Dismal Christmas for retailers

Retail sales declined by 0.4% in December, as Australian consumers shopped early, shopped late or simply didn’t shop at all in the lead up to Christmas 2018. The worse than expected result saw annual retail sales grow just 2.8%, up 0.3% from the equally appalling 2.5% recorded in 2017. Welcome to the world of low growth!

Like most countries, Australia operates an economy in which growth is measured by consumption. Economic growth, prices growth or inflation, retail sales and other measures are all defined by how much (money that is) is expended.

As the chart shows, Australia’s retail sales growth has been tracking down since the end of 2015. It might be that the last year has represented a turn-around of sorts, but at the moment, it seems at best, retail sales have flattened out. Much of the pre-Christmas impetus was soaked up November’s ‘Black Friday’ online sales.


To go straight to the dashboard and take a closer look at the data, click here.

There is a lot to digest in assessing why retail sales would be so continuously low, especially in an economic environment where interest rates have been sustained at historically low levels for a number of years.

One reason referred to regularly is that Australians have never been more indebted, as a proportion of their total income. That means there is less money to spend on new acquisitions. 

Especially insidious in this scenario are two factors.

First, the dilemma of low interest rates. When interest rates rise, households will have to pay more to service their loans and so will have less cash to spend on other items. Normally we would think of low interest rates as an advantage, but right now, they represent a growing cause for concern.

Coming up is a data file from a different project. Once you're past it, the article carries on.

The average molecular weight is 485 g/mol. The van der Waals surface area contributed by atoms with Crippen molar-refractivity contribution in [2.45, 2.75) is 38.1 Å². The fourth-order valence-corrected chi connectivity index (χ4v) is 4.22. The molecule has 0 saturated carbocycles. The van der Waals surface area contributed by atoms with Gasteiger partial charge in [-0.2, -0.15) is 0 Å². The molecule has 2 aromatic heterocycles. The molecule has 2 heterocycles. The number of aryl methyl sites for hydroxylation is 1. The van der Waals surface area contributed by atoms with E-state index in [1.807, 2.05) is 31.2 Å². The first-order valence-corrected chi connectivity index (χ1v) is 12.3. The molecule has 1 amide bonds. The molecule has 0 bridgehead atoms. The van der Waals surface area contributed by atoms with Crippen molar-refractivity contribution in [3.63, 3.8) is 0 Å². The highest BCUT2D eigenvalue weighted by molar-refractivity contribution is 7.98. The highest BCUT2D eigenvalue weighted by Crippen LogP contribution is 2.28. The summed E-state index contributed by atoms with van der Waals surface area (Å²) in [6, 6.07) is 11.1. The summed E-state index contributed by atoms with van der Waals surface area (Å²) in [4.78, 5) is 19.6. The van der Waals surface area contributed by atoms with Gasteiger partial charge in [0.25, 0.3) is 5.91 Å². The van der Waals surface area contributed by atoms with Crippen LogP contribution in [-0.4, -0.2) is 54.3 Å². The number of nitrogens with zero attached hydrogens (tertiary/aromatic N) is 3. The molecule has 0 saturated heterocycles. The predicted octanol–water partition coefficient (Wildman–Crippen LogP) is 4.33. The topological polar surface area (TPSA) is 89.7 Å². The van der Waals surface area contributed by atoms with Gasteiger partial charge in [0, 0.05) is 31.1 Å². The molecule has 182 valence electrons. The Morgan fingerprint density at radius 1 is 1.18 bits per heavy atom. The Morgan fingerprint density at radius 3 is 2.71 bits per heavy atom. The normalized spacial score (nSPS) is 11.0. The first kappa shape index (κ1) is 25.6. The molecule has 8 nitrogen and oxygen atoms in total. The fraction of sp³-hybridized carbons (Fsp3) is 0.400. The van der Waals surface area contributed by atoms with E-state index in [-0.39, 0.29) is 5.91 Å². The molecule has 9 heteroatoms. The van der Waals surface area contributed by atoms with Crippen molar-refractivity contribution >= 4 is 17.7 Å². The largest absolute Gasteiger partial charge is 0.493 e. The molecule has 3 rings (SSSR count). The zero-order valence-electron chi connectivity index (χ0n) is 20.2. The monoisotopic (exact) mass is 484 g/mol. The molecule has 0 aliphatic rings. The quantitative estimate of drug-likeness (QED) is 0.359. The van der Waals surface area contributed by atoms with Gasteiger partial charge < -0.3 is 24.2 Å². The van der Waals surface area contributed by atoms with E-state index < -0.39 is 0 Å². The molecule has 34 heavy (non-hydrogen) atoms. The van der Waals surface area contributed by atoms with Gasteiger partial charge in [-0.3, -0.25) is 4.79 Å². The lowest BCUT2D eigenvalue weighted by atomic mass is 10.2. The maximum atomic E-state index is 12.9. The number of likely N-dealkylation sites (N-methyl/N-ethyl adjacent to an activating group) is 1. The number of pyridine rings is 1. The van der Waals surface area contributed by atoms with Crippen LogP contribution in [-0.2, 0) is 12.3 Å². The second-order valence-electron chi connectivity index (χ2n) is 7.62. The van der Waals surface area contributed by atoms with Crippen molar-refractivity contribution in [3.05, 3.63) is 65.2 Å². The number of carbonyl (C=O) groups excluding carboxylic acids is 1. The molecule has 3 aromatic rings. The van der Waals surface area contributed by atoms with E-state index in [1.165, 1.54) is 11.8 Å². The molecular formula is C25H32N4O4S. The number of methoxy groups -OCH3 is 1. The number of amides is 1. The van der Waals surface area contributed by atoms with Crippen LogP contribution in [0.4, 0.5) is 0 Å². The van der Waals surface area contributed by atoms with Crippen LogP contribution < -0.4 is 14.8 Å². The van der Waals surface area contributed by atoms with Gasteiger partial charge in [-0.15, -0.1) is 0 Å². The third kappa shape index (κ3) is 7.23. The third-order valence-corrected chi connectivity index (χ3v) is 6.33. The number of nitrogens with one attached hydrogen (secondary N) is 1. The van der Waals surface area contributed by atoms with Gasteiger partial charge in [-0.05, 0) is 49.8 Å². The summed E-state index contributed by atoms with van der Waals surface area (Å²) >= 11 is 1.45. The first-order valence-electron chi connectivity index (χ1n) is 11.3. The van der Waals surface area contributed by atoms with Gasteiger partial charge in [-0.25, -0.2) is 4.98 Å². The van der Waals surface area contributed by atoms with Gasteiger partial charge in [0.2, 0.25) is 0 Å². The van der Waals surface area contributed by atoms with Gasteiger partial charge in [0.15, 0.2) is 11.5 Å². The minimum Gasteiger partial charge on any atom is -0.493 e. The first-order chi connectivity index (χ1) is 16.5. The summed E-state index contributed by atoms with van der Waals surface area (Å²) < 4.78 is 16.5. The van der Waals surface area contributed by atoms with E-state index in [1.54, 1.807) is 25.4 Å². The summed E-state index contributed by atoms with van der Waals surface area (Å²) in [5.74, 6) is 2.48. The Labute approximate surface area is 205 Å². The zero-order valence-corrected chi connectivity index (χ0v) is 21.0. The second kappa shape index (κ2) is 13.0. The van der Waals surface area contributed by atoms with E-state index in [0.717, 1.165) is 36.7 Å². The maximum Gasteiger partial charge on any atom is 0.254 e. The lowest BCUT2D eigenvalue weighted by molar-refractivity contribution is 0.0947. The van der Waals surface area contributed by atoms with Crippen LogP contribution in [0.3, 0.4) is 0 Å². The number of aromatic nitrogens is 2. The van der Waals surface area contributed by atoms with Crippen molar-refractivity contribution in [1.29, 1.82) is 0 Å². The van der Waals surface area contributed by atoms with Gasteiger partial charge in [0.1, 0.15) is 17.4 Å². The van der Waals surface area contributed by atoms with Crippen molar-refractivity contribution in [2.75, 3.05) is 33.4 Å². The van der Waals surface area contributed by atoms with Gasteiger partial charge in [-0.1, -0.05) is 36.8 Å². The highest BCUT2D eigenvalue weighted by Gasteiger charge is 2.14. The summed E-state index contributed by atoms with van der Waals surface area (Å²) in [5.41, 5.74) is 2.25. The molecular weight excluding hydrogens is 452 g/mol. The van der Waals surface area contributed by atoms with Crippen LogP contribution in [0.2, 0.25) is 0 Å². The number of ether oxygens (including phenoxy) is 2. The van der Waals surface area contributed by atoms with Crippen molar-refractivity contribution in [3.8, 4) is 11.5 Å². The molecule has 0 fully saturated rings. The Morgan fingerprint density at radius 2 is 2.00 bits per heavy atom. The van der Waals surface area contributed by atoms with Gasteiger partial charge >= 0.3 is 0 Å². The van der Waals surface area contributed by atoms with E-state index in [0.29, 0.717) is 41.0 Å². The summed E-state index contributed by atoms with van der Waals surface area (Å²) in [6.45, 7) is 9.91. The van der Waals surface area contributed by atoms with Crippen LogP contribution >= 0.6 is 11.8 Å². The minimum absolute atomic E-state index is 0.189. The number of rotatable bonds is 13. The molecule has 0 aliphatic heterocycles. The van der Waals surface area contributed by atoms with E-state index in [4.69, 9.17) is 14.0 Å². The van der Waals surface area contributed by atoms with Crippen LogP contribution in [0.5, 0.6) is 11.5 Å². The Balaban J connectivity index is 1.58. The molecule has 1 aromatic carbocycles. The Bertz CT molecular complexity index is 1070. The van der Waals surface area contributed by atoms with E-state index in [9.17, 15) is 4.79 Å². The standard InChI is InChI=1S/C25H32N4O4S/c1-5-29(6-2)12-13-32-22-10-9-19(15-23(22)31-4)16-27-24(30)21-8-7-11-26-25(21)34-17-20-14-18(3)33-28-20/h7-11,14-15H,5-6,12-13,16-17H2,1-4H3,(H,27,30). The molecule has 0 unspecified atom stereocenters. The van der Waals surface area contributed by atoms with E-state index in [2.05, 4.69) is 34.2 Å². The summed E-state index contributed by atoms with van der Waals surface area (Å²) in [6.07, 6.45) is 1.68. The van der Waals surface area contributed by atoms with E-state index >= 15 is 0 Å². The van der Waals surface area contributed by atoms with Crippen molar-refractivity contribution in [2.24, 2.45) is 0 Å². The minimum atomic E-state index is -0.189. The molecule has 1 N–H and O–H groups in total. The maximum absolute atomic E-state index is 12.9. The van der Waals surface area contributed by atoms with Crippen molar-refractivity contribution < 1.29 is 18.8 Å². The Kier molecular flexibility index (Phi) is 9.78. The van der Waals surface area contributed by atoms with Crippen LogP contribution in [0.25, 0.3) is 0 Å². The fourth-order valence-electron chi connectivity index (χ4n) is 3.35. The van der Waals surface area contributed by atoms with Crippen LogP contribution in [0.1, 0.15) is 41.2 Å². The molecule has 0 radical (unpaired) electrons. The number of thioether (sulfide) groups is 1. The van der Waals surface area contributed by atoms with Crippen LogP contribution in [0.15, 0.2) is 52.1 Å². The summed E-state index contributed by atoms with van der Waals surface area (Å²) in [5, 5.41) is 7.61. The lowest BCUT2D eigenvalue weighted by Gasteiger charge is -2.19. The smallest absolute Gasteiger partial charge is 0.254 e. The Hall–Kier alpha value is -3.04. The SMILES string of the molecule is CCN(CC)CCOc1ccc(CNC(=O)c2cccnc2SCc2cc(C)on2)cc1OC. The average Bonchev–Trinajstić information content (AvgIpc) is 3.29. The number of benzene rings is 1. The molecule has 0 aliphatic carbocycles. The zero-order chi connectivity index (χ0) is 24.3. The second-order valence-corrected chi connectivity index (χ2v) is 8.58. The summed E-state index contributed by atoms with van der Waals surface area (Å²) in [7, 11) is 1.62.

Second, the unmet expectation of wages growth over the last few years. If wages had risen by average levels over the last five years, households would most likely have more disposable income, lower levels of indebtedness or both. It is likely that at least some households increased their indebtedness in the expectation of receiving higher (in some cases any) wages increases over the last five years.

Speaking to the House of Representatives Economics Committee, the Reserve Bank of Australia’s Governor, Dr Philip Lowe said in February:

"Aggregate household income used to grow at 6 per cent, it's growing sub three. That's a big difference, and you accumulate that over three or four years and income is 8, 10 or 12 per cent lower than it otherwise would have been.

"Many people borrowed assuming their incomes would grow at the old rate and they haven't.

"They're having more difficulty, they've got less free cash and so they can't spend, so this is why I've put so much emphasis on the need for a pick-up in wage growth."

Dr Lowe held out hope for increased wages over 2019, describing the 2018 wages increase granted by the Fair Work Commission to the lowest paid workers as ‘sensible and right’. He held out hope there would be a similar decision in 2019.

In focusing on the minimum wages growth required in the economy, Dr Lowe picked 3.5% per annum saying:

"If workers get their normal long-run share of that [productivity increase] then their real wages should rise by 1 per cent a year.

"So 2.5 per cent for inflation plus 1 per cent at least for productivity growth would give 3.5 per cent wage growth, so for me that's the best steady state." 

As an earlier item in this edition of Statistics Count shows, current wages growth is averaging around 2.3% per annum.

Suppressing runaway wages growth is certainly important, just as halting rapid growth in prices of goods and services is necessary. 

But the riposte is that without adequate wages growth, a country risks entering a cycle without virtue. One in which expenditure and consumption continues to be suppressed, holding back business incomes and economic growth, undermining investment and reducing the national income needed for the next wages increase and so on. 

That unwelcome spiral is reflected in sub-optimal retail sales growth right now. However, wages are starting to move up, which is good news for the Australian economy.